Gov. Jan Brewer with President Obama (CBS)

"I'm glad this is a leap year because we'll have an extra day this month to hear platitudes about blacks in America." That was the sentiment expressed by a friend — who is also black — in a recent discussion about Black History Month and the progress of blacks in America.

I agree with him; and I believe it to be a true and valid depiction of how we have all come to deal with matters of race today, especially since the election of Barack Obama. We need to take the blinders off. There's no better illustration of those blinders than what was captured in the finger-wagging episode between Arizona Gov. Jan Brewer and President Obama. As noted in Politico, "If there were any illusion that 2012 would be the post-racial election most Americans hoped for, it vanished with that single shake of a finger." I thought 2008 was the postracial election. So much for that idea.

This brings me back to my friend's sarcastic assessment of Black History Month. While I get the sarcasm, I also take from his words a genuine concern that the annual observance has become nothing more than a placebo designed to further the black community's sense of "belonging" in America, but to no real political or sociological effect.

 It should not be lost on us that the racial lines between black and white America are not as well defined as they once were. In fact, those lines have taken on new hues and textures as America has changed.


But despite the increasingly camouflaged nature of race relations (and racism), the story of black people in America continues to be told through the lives, experiences and contributions of men and women of uncommon strength, imagination and success. That story has survived the abomination of slavery and flourished, despite separate-but-equal treatment in the past. It is, in its purest form, the story of men and women who remained faithful to our country's ideals and who continue to pass on to the next generation their story of devotion to family and community, God and country.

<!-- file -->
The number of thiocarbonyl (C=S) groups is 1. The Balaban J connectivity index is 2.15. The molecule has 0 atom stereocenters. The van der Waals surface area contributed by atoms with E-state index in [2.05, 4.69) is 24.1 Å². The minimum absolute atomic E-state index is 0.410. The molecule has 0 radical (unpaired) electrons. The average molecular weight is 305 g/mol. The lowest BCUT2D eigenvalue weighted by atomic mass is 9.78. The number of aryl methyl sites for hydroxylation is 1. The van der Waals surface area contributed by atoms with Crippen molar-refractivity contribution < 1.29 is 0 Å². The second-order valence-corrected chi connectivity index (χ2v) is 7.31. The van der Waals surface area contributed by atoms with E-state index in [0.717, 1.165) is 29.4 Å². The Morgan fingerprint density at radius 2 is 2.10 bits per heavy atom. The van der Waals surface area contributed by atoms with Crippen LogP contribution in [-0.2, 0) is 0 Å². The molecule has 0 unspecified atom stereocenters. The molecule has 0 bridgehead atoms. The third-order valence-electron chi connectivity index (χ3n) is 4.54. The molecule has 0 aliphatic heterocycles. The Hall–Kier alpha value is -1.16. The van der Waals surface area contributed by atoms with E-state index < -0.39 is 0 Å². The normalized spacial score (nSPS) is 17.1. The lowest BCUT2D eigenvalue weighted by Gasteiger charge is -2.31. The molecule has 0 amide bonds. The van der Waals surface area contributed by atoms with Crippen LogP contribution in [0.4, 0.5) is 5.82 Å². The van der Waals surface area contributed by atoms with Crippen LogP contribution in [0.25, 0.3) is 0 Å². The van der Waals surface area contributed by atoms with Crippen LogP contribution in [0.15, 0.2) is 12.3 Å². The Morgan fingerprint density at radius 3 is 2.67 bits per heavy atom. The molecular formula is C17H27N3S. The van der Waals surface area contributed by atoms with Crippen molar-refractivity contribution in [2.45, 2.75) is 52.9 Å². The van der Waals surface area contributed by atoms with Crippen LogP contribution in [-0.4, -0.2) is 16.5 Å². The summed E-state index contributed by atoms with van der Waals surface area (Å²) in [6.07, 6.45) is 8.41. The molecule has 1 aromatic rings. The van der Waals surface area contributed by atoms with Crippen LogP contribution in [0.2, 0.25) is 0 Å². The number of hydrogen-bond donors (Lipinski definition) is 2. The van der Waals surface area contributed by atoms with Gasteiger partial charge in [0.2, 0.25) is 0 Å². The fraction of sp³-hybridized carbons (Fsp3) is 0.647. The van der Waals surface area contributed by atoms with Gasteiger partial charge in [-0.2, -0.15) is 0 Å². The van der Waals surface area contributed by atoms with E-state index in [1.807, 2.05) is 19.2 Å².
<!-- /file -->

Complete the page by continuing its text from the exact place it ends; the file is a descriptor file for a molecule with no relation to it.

Black history is not so much about the past as it is about our present and our future. It helps us define who we are and what we mean to a nation that still struggles with matters of race. No doubt, enormous strides have been made since the days blacks were water-hosed for wanting an education, or refused service at a lunch counter, but there remains so much unsettled business buried beneath the surface of our relationship with the rest of America.


And let's be honest about that, too: This racial dynamic may have many hues to it, but its primary colors have been and will remain black and white. Consequently, we must not allow black history to be diminished — or the need to recognize where it has led us to be appropriated by others in order to elevate their own causes or agendas.

The fact that there are perceived (or real) "racial overtones" in the image of a white woman wagging her finger in the face of a black man; or in referring to that same black man as a "food stamp president"; or in equating more than 300 years of black struggle with pop-culture issues should tell each of us that we need to deal with the unsettled stuff beneath the surface as we jealously protect the rich legacy that is black history.